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Celebrating Christmas In The War-Torn Middle East  

By Dima Abumaria | The Media Line

December 24, 2017

Christmas in Bethlehem (courtesy)
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The holiday offers little escape throughout the region and has been politicized in the Palestinian territories

Christians in the Middle East are again celebrating Christmas this year amid bloodshed, a scenario they have become accustomed to as they try to make the best a bad situation. But in Iraq, Syria and the Palestinian territories, among other places, the holiday offers little escape from the pain and sorrow which has come to define this region.

In Bethlehem, where scripture says Jesus was born, Christmas celebrations have been downgraded, if not entirely politicized; this, after Palestinians embarked on “days of rage” in the wake of the U.S. President Donald Trump’s recognition of Jerusalem as Israel’s capital. So too in Ramallah have public Christmas trees had their lights turned off in solidarity with those who have been killed in the ensuing clashes with Israeli security forces.

A senior Palestinian official contended to The Media Line that the White House’s decision proves that Washington does not care about Christians in the region. “We are part of the Palestinian community but Trump’s move legitimizes Bethlehem’s separation from Jerusalem.”

The exception in the West Bank is the recently-constructed city of Rawabi, where the Palestinian Authority backtracked on a previous decision and went ahead with lighting a tree in the public square of an outdoor mall.

Otherwise, the disappoint has likewise extended into Israel, with the mayor of the predominantly Arab city of Nazareth having cancelled Christmas activities, citing the fact that President Trump’s decision had “taken away the joy of the holiday.”

Christians in Bethlehem expressed their disappointment to The Media Line over the sorry state of affairs. “They stole our happiness,” one teenager said in reference to the American move. “People were excited and preparing and all of a sudden their plans are finished.” Another resident painted a grim picture of the city, explaining that “this time of the year, every store in Bethlehem would normally have lights, Christmas songs and holiday cheer but there is nothing.”

One husband and wife vowed to nevertheless spread some Christmas spirit buying their children gifts and arranging gatherings in their home.

Palestinians stressed that businesses have been hit hard this Christmas season. The award-winning Jacir Palace Hotel in Bethlehem, for example, had to close down for a week because of violent protests in the city. Ironically, some of the demonstrators were dressed as Santa Claus.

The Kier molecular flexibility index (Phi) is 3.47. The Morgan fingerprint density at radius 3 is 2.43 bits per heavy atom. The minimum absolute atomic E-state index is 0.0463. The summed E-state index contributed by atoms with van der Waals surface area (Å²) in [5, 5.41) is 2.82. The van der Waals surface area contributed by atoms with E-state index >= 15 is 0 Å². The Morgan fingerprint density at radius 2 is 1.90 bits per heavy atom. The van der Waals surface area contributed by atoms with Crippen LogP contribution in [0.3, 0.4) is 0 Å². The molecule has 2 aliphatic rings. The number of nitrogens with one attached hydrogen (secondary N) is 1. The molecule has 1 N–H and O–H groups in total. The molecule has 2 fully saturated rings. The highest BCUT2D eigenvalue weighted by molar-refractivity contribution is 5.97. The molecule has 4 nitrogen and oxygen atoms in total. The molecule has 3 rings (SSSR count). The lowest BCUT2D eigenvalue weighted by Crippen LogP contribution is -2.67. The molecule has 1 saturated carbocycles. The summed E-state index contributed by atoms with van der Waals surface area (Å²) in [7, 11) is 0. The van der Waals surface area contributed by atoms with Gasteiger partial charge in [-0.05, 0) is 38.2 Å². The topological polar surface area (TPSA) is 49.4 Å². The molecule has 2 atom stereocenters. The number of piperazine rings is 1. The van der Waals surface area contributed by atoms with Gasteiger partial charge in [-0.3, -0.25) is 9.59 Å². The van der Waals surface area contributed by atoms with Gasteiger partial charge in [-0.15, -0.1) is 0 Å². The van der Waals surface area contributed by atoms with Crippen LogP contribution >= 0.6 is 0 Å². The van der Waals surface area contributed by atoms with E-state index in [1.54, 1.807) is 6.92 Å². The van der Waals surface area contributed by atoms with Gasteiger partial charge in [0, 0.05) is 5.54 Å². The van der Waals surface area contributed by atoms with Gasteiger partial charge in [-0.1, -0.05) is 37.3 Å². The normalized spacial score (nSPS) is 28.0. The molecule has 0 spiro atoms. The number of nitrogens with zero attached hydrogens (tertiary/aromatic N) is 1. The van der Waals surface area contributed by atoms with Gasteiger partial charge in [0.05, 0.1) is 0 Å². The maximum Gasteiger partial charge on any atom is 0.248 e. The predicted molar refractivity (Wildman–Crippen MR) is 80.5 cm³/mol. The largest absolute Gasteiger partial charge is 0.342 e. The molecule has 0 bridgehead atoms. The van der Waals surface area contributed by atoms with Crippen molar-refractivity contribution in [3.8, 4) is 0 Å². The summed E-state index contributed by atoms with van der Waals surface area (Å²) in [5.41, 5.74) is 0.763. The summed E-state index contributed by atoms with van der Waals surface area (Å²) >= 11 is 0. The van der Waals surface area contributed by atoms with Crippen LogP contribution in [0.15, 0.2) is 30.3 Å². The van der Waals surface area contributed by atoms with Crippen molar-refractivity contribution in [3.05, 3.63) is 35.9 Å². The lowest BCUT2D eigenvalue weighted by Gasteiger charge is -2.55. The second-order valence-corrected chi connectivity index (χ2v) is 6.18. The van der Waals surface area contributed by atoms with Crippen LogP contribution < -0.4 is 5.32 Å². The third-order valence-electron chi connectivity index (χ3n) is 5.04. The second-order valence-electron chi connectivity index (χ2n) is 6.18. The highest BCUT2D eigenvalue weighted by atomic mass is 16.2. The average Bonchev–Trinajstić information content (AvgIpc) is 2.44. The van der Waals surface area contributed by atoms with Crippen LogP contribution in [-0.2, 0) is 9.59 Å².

In Syria, the situation is abysmal, as the war which has killed about 500,000 people and displaced millions more will soon enter its eighth year. In the capital Damascus, people are doing their utmost to block out the carnage by erecting a massive Christmas tree in the city center decorated with golden ornaments.

“We feel like tomorrow might not come,” one Syrian woman told The Media Line, “therefore, we over-celebrate Christmas by praying more and enjoying every single moment as if it were the last.”

In Aleppo, there remains a large Christian community, which also put up a large tree and decorated streets and gardens with lights. One Syrian refugee from Aleppo who is currently living in Abu Dhabi described the situation in his former home as relatively stable. “The Russian forces are in control of the city, whereas fighters from the Syrian opposition maintain land on the outskirts. But a truce has been signed so the fighting is less.”

He confirmed to The Media Line that people in Aleppo will also celebrate New Year’s.

In neighboring Iraq, the Chaldean Church in Kirkuk is marking Christmas by hosting more than six hundred youths, including many refugees from different parts of the country. Yousif Toma, the archbishop of Kirkuk, told The Media Line that the church has an open-door policy. “Any person in need is a guest of god, we do not categorize people based on religion, and god’s guests are our guests.”

Smarnad Yas, head of the Chaldean Association explained that “most of the refugees take shelter in camps that the United Nations prepared in Kurdistan [a semi-autonomous Kurdish region in northern Iraq]. Yas reiterated to The Media Line that those refugees that cannot make it to Europe are welcome to take part in this year’s “simple” Christmas celebration at the church, despite the ongoing instability.

In Egypt, security has been ramped up as Christians have been regularly targeted over the past twelve months, including by the Islamic State. Earlier this year, a video went viral of ISIS beheading a group of Egyptian Christians (a similar film was taken of Christians being executed in Libya). In May, gunmen dressed as security forces stopped a bus filled with Christian pilgrims in western Egypt and forced them to read the Shahada—the Islamic declaration of faith. When they refused, twenty-eight Christians were shot dead.

Pope Francis has previously urged countries to stop the “genocide” being perpetrated against Christians in the region. “Today we are dismayed to see how in the Middle East and elsewhere in the world many of our brothers and sisters are persecuted, tortured and killed for their faith in Jesus,” he asserted. “In this third world war, waged piecemeal, which we are now experiencing, a form of genocide is taking place, and it must end.”

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